“When you are soft you show a little too much heart for things,
When you are soft you don’t meet others expectations,
When you are soft you are weak and feeble.”
This is what the press release of Eden Loweth and Tom Barratt, the design duo behind emerging gender-questioning label Art School, read at the top. A statement, as descriptive of the label’s AW 18 offering shown as part of the MAN initiative by Fashion East and Topshop during London Fashion Week Men’s on Sunday as it is of the fashion week itself – which saw a demand for standing one’s ground, a literal outcry even at times, guiding the clothes on more than one catwalk. And with some of the biggest brands of LFWM absent this season – Vivienne Westwood, Burberry, and J.W. Anderson amongst them – there also was enough opportunity for these voices to be heard.
For Lowet and Barratt, this subversion of softness most directly showed itself in the duo’s clothes and core: With their non-binary and queer friends as the starting point of the brand’s understanding of fashion, their clothes get designed and tailored on the body as opposed to laying them flat on the worktable – an approach they have since coined “soft tailoring”, as the garments are not only moulded around the wearer’s body, but also in relation to their personalities, past, and present.
Equally incorporating a call to toughness into his designs and show was recently awarded “Emerging Menswear Designer” Charles Jeffrey with his second standalone offering. A show, characteristically drawing on theatrical influences and historical references, but this time layered with a very vocal statement for outbursts – emotional and colourful. Titled “Tantrum”, Jeffrey’s AW18 LOVERBOY collection saw members of the “Theo Adams Company” screaming and spitting at the models from the middle of the catwalk. Inspired by Alan Downs’ 2005 book “The Velvet Rage: Overcoming the Pain of Growing Up Gay in a Straight Man’s World” it was exactly that – an outrage against prejudices and boundaries, with clothes envisioned as “shields… to protect oneself from predators”.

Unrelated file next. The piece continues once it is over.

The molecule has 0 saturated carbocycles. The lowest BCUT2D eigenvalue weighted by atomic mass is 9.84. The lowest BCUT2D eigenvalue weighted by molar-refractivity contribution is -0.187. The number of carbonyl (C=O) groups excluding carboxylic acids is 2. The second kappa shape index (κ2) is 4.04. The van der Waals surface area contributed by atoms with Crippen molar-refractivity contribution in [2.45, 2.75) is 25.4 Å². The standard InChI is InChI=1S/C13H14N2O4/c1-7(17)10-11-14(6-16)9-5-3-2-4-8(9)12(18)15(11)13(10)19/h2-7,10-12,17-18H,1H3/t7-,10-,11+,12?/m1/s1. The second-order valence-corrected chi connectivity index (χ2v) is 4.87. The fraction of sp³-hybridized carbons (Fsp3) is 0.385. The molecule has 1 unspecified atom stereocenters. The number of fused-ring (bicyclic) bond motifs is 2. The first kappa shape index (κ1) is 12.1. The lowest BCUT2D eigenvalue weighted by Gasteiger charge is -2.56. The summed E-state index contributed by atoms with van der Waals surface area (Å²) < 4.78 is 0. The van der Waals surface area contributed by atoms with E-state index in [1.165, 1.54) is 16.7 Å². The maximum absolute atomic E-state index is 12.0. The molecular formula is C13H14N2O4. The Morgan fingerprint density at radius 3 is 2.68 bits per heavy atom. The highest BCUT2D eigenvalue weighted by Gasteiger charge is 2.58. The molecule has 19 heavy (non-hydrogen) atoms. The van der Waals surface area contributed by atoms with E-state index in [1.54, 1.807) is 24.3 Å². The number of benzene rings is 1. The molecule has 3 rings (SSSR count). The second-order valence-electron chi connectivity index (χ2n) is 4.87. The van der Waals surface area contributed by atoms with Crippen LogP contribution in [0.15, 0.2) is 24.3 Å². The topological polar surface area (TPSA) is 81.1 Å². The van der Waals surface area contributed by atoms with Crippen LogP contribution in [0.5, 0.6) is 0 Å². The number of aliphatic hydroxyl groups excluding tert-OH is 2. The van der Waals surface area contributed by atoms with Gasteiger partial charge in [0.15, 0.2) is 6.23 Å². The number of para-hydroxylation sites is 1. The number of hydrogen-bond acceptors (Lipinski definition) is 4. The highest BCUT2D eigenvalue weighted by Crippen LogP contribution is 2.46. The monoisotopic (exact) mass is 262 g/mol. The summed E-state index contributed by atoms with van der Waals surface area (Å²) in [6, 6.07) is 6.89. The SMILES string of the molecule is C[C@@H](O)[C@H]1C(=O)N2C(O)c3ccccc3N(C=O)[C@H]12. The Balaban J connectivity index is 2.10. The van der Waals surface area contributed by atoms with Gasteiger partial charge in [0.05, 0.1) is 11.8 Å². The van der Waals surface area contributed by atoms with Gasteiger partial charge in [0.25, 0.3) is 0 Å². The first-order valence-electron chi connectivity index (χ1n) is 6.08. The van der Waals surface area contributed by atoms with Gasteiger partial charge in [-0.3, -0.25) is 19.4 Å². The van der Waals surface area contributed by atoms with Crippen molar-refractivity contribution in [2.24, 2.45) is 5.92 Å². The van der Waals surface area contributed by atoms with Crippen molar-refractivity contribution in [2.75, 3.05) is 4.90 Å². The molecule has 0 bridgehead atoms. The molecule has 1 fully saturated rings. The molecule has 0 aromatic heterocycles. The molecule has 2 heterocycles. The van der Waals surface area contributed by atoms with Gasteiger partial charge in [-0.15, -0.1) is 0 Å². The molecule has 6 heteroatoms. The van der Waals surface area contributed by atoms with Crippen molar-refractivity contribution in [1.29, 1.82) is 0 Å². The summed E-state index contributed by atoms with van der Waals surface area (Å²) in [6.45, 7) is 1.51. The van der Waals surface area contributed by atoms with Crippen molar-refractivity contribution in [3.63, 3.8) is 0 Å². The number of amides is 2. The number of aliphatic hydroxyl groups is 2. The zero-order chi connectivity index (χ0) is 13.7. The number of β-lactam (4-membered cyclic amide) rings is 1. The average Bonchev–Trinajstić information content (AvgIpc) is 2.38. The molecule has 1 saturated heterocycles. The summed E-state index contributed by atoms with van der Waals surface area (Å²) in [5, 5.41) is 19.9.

Astrid Andersen was also looking to break boundaries – with a bit of help from the past, that is. The Danish-born designer focused on the Buffalo era in London during the 80s, including images taken by Mark Lebon in her collection, to underline the notion of challenging conventions and rules. Bethany Williams, presenting her film “Women of Change”, teamed up with Fondazione Zegna and London College of Fashion to encourage creating clothes for change and a positive impact, with percentages of the profits donated to San Patrignano and the LCF.
Looking outside of one’s own bubble also drew through the shows of Cottweiler and Wales Bonner. The latter looked to New York artist Eric Mack, fusing his work with the notion of a sailor on the sea, resulting in nautical jackets and a predominantly blue and white colour palette. Ben Cottrell and Matt Dainty on the other hand focused not on who is conquering the waves, but on what lies underneath them. Choosing the Natural History Museum as their venue, the duo behind Cottweiler referenced a trip they took to Slovenia, where they went on a cave-diving trip, and fused these memories with their signature sports- and outerwear core.
Looking to the width of the ocean, one might call these approaches escapism – but they were met with an intriguing reflection of the world around us, a literal call to action as urged by Charles Jeffrey, and a believe in one’s own emotions, experiences, and memories as still one of the best sources for strength.
Photography by Michelle Marshall